Figure Ensemble’s “A Midsummer Night’s Dream” offers a memorable theatrical experience that weaves together Shakespeare’s genius, Mendelssohn’s evocative music, and the ensemble’s artistic vision. Led by Frederick Waxman, the orchestra of historical instruments beautifully complemented the play, while a tiny, unexpected modern twist in the music added some contemporary energy. The Holland Park venue, hidden within the park’s lush gardens, adds a touch of magic to the evening, with the sounds of nocturnal creatures enhancing the immersive atmosphere. Was it the best rendition of this play I’ve ever seen? Probably not, but it was certainly the most enchanting one.
Venue and Atmosphere:
The theatre, nestled within the park’s hidden corners, offered a delightful surprise for first-time visitors like myself. It’s been my first time at the Opera Holland Park, and I must admit, finding the theatre itself (located in the middle of the park) and enjoying the gardens and plants on my way, just added to the experience.
The stage came alive in the gentle breeze, creating an immersive theatrical experience. The whole experience had some special magic in it – especially as I was seeing this show just a week after the “real” Midsummer.
Music and Orchestra
Led by the talented Frederick Waxman, a 33-strong orchestra took centre stage, armed with historical instruments inspired by the 19th-century performances of Mendelssohn’s music. Mendelssohn wrote his Overture to A Midsummer Night’s Dream when he was only seventeen, after reading Schengel’s famous translation of the play. The rest of the incidental music was composed many years after, and included, among others, the “Wedding March”.
Figure Ensemble, a forward-thinking historical performance ensemble, decided to bring the classic Mendelssohn/Shakespeare pairing to the audience of Opera Holland Park. The inclusion of rare instruments, like the fascinating ophicleide, added a touch of intrigue to the musical performance. I had a pleasant ride home after the show – spent it googling all the instruments used in the show that I’d never heard of.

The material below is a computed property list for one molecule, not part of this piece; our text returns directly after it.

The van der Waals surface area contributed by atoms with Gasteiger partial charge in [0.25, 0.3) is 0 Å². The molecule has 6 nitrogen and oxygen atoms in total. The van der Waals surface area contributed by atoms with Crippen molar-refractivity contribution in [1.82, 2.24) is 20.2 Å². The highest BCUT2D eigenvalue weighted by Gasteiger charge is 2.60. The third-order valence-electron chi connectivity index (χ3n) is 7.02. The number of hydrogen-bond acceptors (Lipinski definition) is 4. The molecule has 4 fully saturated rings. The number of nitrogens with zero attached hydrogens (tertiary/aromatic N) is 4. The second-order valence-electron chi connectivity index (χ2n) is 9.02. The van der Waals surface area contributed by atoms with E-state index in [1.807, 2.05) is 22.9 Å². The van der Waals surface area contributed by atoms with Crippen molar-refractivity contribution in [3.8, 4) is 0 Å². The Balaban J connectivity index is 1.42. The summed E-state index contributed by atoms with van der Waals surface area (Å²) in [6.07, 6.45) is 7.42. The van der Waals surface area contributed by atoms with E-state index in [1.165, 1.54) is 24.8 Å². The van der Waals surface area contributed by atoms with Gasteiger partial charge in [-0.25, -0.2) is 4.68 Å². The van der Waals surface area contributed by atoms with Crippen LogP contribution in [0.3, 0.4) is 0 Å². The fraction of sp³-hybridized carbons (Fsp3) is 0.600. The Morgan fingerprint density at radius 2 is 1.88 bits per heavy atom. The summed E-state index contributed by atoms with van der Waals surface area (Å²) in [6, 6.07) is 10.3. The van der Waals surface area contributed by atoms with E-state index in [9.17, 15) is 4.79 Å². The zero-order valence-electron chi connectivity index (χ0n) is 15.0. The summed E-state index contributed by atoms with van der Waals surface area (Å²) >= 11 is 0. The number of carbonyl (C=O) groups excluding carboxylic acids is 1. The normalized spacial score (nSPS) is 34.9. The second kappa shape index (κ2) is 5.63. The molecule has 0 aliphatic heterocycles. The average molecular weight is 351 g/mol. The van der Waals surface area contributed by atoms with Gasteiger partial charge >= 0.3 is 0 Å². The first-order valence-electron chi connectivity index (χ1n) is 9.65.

While remaining faithful to Shakespeare’s original vision, the ensemble injected a modern twist to the first act’s ending with the lively “Let’s get it on” moment, infusing the production with a burst of contemporary energy. And yes, it was a little out of the blue, and I can imagine created a slightly “marmite” moment in the show, but to me, it was a small, fun surprise – definitely on the positive side.
The orchestra seamlessly intertwined with the narrative, evoking emotion during dramatic moments, and beautifully complementing the chorus of fairies, consisting of adult and child performers ( with children from Theatre Peckham Academy Glee Club).
I liked how the real sounds of nature corresponded and sometimes enhanced the show, with the howling wind and barking dogs from the park unexpectedly representing a part of mother nature in the experience.
Costumes and Staging:
The costumes skilfully accentuated the contrast between the uptight Athenians, donning crinoline dresses and modest shirts (with subtle leather stripe elements, almost like a playful wink to the audience), and the free-spirited creatures of the forest.